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Santa Fe’s snow-removal crews deal with fickle winters

Many trade hoes in May for blades in January

Cassidy’s Landscaping employee Lupe Estralle clears snow from the DeVargas Mall parking lot in Santa Fe on New Year’s Eve.  AE Snow Removal, shifts employees to snow removal from its partner company in construction, Insulite Skylights. “The other business is based on construction, so when it snows, the construction stops, and vice versa,” manager Erik Apodoca said. Enlarge photo

Clyde Mueller/ The Santa Fe New Mexican

Cassidy’s Landscaping employee Lupe Estralle clears snow from the DeVargas Mall parking lot in Santa Fe on New Year’s Eve. AE Snow Removal, shifts employees to snow removal from its partner company in construction, Insulite Skylights. “The other business is based on construction, so when it snows, the construction stops, and vice versa,” manager Erik Apodoca said.

SANTA FE (AP) – Little precipitation makes a dry season for snow-removal companies throughout the New Mexico’s capital, but most business owners rely on alternative services to get them through the winters.

Consider AE Snow Removal, which shifts employees to snow removal from its partner company in construction, Insulite Skylights.

“The other business is based on construction, so when it snows, the construction stops, and vice versa,” manager Erik Apodoca said.

He said that business has been decent this year in spite of the decreased snowfall.

That switch, however, requires more than just transferring personnel from a construction site to a truck. Apodoca said that different insurance, pay rates and other clerical concerns must also be undertaken.

And he added that the biggest concern isn’t on waiting for the snow, but finding people available to operate the trucks in 10- to 12-hour shifts at a moment’s notice. Apodoca added that he also has men who do hand-shoveling for sidewalks and similar areas inaccessible by machinery.

AE Snow Removal runs eight trucks with blades and salt graders. A blade costs $6,000 and a salt grader runs $5,000. Most of his business comes from contracts, which means businesses around the city can expect Apodoca’s crew to show up at the first signs of snow.

The crews work in twos, and usually start by 2 or 3 a.m. across the city. Apodoca said he does noncontract labor as well, but call-ins can expect a 30- to 45-minute wait before someone arrives.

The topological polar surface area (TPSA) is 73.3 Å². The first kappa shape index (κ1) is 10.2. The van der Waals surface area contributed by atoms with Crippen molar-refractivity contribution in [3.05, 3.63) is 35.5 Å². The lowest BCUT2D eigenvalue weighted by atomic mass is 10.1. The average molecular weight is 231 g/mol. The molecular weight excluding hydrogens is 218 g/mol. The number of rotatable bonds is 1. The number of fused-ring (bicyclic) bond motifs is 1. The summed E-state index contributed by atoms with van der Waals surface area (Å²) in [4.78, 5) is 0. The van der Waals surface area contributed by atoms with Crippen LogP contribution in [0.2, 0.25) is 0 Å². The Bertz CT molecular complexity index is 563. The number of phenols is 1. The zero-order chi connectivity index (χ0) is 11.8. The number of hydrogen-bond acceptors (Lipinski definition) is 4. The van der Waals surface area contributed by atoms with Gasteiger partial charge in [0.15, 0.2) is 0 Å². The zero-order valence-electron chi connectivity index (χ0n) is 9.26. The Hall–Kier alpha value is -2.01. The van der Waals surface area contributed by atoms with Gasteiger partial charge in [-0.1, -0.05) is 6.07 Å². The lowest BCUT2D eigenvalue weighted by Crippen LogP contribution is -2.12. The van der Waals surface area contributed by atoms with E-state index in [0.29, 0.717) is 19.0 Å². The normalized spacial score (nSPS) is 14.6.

Other companies such as Southwest Pavement and Maintenance and Solscapes have similar wait times for call-in services.

“I try to take care of contracted businesses,” Southwest’s Robert Martinez said. “We try to be loyal to our customers first.”

Martinez said that just because it snows doesn’t mean his plows go out. Often, he said, people will just let the snow melt, and customers generally won’t call until 2 inches or more accumulate. This season, he said, has been dry.

He added that he doesn’t go door-to-door seeking out jobs, and instead will let people reach out to him when his services are needed.

Martinez, though, is used to dry seasons as Southwest has been in business for 45 years. He added that he tries to save some funds during the summer in case of dry winters.

Martinez added that his truck has almost fallen down steep embankments while plowing, but that doesn’t deter him.

“It can be dangerous,” he said. “But hell, so can getting out of your bathtub.”

Solscapes owner Zandra Werenko said she has contracts as well, but that most people aren’t eager to sign on, especially given the sporadic weather in the past year. She does more plowing on the north side of town, she said.

Werenko offers similar plowing services, and she added that she specifically uses a salt that is less abrasive to plants and animals. It does cost more, but because it snows infrequently in Santa Fe, the costs level out.

She said she also supplements the dry season with seasonal plant care, such as hand-watering evergreens, and pest control, which also comes later in the year with dry winters.

And while business has been slow all around, Martinez said the potential for snowier months remains, though the whole season could be a dud.

“It’s hit-and-miss with this sort of thing,” he said.